Successful outcome of an integrated strategy for the reduction of schistosomiasis transmission in an endemically complex area

  • Shi-Zhu Li National Institute of Parasitic Diseases, Chinese Center for Disease Control and Prevention, Shanghai, China.
  • Ying-Jun Qian National Institute of Parasitic Diseases, Chinese Center for Disease Control and Prevention, Shanghai, China.
  • Kun Yang Jiangsu Institute of Parasitic Diseases, Wuxi, China.
  • Qiang Wang National Institute of Parasitic Diseases, Chinese Center for Disease Control and Prevention, Shanghai, China.
  • Hua-Ming Zhang Jiangling County Institute of Schistosomiasis Control, Jiangling, China.
  • Jun Liu Jiangling County Institute of Schistosomiasis Control, Jiangling, China.
  • Mu-Hua Chen Jiangling County Bureau of Health, Jiangling, China.
  • Xi-Bao Huang Institute of Schistosomiasis Control, Hubei Center for Disease Control and Prevention, Wuhan, China.
  • Yin-Long Xu Institute of Environment and Sustainable Development in Agriculture, Chinese Academy of Agricultural Sciences, Beijing, China.
  • Robert Bergquist Ingerod, Brastad, Sweden.
  • Xiao-Nong Zhou | ipdzhouxn@sh163.net National Institute of Parasitic Diseases, Chinese Center for Disease Control and Prevention, Shanghai, China.

Abstract

Schistosomiasis is one of the major public health problems in the People’s Republic of China (and elsewhere), seriously threatening health as well as social and economic development. An integrated control strategy, emphasising transmission control but also aimed at reducing greenhouse gases, was carried out in Jiangling county, Hubei province from 2007 to 2009. Three villages were chosen for a pilot study involving removal of cattle from neighbouring, snail-infested grasslands, improving sanitation and construction of units for household biogas production in addition to routine control measures. Both prevalence and intensity of infection in the snails in the neighbourhood were greatly reduced after two years of implementation, while the prevalence of schistosomiasis in humans in the three villages had been reduced by 29%, 34% and 24%, respectively. The removal of cattle and construction of biogas production units had an additional positive effect in that the annual, average emission of greenhouse gases such as methane (CH4) and carbon dioxide (CO2) were reduced by an estimated 7.8 and 80.2 tons, respectively.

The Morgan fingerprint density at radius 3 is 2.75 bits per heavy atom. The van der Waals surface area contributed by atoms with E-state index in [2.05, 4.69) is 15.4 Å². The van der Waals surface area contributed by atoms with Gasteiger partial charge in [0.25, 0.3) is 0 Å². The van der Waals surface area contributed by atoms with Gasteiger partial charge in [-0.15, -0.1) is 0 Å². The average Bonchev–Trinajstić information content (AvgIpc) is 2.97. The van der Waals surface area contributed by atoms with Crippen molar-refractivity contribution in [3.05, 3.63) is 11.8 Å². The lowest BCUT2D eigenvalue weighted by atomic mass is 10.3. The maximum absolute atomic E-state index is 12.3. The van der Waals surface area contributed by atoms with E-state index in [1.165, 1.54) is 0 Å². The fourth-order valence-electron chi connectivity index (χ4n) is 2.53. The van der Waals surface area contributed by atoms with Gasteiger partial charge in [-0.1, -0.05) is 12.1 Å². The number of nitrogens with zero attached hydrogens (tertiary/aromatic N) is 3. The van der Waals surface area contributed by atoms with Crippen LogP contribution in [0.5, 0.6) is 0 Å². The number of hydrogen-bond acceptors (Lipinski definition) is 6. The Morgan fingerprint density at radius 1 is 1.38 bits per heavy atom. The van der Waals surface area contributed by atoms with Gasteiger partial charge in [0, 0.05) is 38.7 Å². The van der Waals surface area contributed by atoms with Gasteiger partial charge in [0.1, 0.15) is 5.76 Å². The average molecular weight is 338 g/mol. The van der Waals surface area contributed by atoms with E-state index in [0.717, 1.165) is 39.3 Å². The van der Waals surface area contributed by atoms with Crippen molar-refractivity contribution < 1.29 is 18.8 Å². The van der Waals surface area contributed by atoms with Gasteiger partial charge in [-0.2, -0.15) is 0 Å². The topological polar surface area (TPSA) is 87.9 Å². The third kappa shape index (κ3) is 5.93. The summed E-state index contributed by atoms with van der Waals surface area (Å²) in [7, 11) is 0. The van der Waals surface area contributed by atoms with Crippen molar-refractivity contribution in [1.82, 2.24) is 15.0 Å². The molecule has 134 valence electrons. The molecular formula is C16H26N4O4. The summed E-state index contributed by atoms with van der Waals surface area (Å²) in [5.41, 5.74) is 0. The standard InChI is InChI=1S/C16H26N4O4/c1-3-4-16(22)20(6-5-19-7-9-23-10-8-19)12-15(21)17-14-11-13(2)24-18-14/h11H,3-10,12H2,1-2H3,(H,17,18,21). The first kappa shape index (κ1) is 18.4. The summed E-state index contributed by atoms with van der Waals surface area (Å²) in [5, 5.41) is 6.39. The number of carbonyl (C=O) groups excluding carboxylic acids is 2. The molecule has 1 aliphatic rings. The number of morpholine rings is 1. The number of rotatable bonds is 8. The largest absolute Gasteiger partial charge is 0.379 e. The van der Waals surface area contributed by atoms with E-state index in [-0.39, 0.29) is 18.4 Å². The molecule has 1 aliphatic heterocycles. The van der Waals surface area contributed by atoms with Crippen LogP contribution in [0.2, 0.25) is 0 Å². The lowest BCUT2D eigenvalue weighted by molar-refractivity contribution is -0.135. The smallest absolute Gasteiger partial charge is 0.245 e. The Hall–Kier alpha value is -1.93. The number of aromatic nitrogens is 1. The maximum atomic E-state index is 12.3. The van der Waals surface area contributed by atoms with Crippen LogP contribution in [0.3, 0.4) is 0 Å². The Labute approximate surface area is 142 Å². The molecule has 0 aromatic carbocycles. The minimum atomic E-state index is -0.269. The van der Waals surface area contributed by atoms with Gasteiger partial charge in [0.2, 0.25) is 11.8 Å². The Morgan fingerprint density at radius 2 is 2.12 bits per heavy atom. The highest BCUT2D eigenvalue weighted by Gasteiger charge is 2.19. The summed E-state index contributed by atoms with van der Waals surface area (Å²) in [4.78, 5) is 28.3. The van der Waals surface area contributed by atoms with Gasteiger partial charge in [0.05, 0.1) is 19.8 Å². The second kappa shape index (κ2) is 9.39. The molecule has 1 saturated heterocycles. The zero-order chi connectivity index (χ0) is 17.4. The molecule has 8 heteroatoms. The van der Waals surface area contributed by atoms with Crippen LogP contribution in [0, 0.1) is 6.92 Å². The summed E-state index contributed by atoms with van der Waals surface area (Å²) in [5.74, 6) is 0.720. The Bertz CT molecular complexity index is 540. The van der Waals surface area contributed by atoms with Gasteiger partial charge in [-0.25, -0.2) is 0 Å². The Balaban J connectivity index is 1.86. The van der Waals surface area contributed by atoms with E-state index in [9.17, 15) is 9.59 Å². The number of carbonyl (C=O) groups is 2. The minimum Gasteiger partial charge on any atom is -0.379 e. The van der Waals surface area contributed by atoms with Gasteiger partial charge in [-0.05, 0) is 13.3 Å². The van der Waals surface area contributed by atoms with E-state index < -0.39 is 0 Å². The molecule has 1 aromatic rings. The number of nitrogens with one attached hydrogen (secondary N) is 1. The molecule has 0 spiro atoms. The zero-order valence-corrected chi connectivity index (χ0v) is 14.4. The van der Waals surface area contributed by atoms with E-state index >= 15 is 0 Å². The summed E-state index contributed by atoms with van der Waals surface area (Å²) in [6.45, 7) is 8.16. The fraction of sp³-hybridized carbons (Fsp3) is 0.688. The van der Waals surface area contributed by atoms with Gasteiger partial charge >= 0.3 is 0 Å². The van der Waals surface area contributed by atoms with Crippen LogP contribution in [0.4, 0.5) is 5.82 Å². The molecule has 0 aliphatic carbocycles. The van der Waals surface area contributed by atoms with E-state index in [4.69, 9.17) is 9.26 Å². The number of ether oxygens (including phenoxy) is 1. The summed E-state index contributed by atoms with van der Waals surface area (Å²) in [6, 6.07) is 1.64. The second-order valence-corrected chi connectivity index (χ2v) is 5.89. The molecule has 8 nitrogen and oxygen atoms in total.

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Published
2012-05-01
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Original Articles
Keywords:
schistosomiasis, integrated control, greenhouse gases, adaptive strategies and technology, People’s Republic of China.
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How to Cite
Li, S.-Z., Qian, Y.-J., Yang, K., Wang, Q., Zhang, H.-M., Liu, J., Chen, M.-H., Huang, X.-B., Xu, Y.-L., Bergquist, R., & Zhou, X.-N. (2012). Successful outcome of an integrated strategy for the reduction of schistosomiasis transmission in an endemically complex area. Geospatial Health, 6(2), 215-220. https://doi.org/10.4081/gh.2012.139

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